Darrow Miller and Friends

Milk Cows Can Change the World

In his remarkable book, Truth and Transformation, native Indian Vishal Mangalwadi writes about visiting a dairy in Holland.

I had never seen such a dairy! It had a hundred cows, there were no staff on site, and it seemed amazingly clean and orderly. In India we had a small dairy of our own, but our dairy had two workers and it was filthy and smelly.

Vishal was introduced to mechanized milking, but something else was a bigger surprise: the honor system of paying for milk.

We walked into the milk room, and no one was there to sell the milk. I expected Jan to ring a bell, but instead he just opened the tap, put his jug under it, and filled the jug.

His host paid for the milk by making change from the open money bowl on the window sill, and the transaction was done!

Vishal was astonished at such a system and observed that it could only work in a culture of trust and honor.

Beyond that, he points out how such virtues build economic growth.

In a different culture, the milk would be diluted—requiring inspectors, and the money bowl would be pilfered—requiring employees. Hiring employees and paying inspectors would increase the price of milk for everyone.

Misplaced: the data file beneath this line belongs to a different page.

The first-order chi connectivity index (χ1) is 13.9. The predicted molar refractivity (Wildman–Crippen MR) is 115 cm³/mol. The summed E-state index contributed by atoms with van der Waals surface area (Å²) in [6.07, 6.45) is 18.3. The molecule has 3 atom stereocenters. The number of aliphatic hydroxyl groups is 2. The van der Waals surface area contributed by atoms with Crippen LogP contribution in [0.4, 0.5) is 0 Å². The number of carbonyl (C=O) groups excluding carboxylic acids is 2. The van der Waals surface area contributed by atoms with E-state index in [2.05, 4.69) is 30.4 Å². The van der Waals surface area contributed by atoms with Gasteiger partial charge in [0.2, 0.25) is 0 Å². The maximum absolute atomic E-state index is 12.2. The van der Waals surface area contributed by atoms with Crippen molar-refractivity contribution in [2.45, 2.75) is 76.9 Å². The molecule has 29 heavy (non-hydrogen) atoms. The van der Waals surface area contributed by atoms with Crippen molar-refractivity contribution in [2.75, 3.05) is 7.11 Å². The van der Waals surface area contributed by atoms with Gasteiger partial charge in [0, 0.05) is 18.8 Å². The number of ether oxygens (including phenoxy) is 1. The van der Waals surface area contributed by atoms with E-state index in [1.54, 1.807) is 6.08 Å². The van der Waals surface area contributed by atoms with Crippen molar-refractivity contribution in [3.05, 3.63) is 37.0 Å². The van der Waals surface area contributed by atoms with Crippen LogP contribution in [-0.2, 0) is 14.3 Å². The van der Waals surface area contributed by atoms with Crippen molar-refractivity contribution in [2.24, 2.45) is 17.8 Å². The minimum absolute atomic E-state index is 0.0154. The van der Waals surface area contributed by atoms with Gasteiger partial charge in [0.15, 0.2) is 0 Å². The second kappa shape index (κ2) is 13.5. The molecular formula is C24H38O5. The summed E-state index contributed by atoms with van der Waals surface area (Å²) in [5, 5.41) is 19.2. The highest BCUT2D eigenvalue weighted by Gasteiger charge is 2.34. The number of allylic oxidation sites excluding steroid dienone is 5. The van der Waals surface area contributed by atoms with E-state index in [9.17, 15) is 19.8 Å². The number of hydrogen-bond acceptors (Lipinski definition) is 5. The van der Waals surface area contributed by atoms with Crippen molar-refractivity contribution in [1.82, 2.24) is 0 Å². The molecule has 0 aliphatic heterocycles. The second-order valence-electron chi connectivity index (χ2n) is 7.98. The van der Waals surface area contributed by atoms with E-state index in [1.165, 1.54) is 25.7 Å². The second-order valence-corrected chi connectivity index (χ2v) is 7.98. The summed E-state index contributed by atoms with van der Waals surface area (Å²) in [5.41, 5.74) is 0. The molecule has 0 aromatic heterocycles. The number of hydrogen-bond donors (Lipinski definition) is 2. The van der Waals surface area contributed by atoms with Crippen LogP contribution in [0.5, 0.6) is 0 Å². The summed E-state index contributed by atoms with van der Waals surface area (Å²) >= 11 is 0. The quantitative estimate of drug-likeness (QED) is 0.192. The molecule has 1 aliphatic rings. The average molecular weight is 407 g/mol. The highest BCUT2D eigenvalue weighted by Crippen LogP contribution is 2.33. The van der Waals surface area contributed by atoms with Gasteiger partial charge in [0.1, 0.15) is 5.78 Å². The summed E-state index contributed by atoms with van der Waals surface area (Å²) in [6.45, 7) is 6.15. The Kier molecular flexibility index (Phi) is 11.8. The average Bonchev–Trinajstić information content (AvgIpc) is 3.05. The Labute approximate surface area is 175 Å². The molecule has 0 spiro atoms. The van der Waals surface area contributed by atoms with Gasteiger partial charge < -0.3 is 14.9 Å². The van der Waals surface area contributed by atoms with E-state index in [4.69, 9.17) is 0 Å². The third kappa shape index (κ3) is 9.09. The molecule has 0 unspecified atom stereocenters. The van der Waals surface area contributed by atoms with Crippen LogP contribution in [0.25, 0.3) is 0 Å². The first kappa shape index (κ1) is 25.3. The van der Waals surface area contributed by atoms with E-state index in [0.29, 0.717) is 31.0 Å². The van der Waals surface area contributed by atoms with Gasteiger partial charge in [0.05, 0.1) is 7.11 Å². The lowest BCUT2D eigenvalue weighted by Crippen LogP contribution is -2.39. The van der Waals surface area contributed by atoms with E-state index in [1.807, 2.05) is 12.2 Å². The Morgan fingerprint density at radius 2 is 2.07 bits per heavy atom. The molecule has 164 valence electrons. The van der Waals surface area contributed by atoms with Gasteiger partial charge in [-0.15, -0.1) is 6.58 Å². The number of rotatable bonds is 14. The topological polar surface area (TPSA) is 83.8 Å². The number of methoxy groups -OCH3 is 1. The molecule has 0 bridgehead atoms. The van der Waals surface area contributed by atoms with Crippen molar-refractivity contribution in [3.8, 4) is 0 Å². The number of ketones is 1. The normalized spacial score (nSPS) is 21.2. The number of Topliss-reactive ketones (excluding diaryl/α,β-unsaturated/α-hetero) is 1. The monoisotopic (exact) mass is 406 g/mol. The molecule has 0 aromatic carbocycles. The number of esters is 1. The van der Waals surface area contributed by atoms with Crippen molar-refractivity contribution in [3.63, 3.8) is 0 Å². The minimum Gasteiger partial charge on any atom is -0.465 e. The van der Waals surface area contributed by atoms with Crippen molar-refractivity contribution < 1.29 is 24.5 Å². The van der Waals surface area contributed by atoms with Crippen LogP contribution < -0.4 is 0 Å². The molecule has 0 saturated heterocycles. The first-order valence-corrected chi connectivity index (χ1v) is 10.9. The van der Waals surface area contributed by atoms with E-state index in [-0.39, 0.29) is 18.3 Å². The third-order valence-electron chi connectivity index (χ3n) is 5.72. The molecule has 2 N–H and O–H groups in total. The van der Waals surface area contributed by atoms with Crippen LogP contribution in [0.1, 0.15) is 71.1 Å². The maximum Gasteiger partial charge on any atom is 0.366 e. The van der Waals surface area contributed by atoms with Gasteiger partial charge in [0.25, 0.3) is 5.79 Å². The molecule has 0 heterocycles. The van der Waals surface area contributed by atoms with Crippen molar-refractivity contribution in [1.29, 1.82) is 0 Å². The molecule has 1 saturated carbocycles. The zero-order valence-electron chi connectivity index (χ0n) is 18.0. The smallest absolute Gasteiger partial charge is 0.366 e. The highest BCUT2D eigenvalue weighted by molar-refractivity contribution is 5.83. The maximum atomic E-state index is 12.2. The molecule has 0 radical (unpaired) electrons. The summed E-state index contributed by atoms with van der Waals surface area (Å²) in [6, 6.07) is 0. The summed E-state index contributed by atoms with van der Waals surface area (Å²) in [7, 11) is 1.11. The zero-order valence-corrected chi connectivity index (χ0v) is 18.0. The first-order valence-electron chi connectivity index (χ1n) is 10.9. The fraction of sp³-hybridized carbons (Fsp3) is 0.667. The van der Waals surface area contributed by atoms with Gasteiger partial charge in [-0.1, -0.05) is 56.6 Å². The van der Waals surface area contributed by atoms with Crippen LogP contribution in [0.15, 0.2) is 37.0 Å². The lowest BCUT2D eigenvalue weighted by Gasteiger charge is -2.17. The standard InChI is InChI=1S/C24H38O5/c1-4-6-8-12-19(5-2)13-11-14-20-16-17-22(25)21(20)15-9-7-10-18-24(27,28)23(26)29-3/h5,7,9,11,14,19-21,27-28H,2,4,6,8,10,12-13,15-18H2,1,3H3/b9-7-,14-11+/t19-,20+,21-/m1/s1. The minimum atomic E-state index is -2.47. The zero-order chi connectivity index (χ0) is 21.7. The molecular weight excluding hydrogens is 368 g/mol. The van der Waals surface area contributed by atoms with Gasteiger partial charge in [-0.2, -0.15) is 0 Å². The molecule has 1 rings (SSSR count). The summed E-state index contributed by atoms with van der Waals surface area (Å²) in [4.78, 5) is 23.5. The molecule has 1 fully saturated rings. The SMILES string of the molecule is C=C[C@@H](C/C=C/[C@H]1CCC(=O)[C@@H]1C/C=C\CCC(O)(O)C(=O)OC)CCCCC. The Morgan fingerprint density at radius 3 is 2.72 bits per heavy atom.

His takeaway: Moral integrity is a huge factor behind the unique socioeconomic/sociopolitical success of the West.

Virtues grounded in biblical values have benefited the world more profoundly, and in more ways, than many people recognize.

– Gary Brumbelow

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Gary is the Disciple Nations Alliance editorial manager. He manages Darrow Miller and Friends and serves as editor and co-writer on various book projects. For eight years Gary served as a cross-cultural church planting missionary among First Nations people of Canada. His career also includes 14 years as executive director of InterAct Ministries, an Oregon-based church-planting organization in Canada, Alaska, and Siberia. Gary is a graduate of Grace University, earned an MA from Wheaton College and a Graduate Studies Diploma from Western Seminary. He lives near Portland, Oregon with his wife, Valerie. They have two married sons and twelve grandchildren. In addition to his work with the DNA, Gary serves as the pastor of Troutdale Community Church.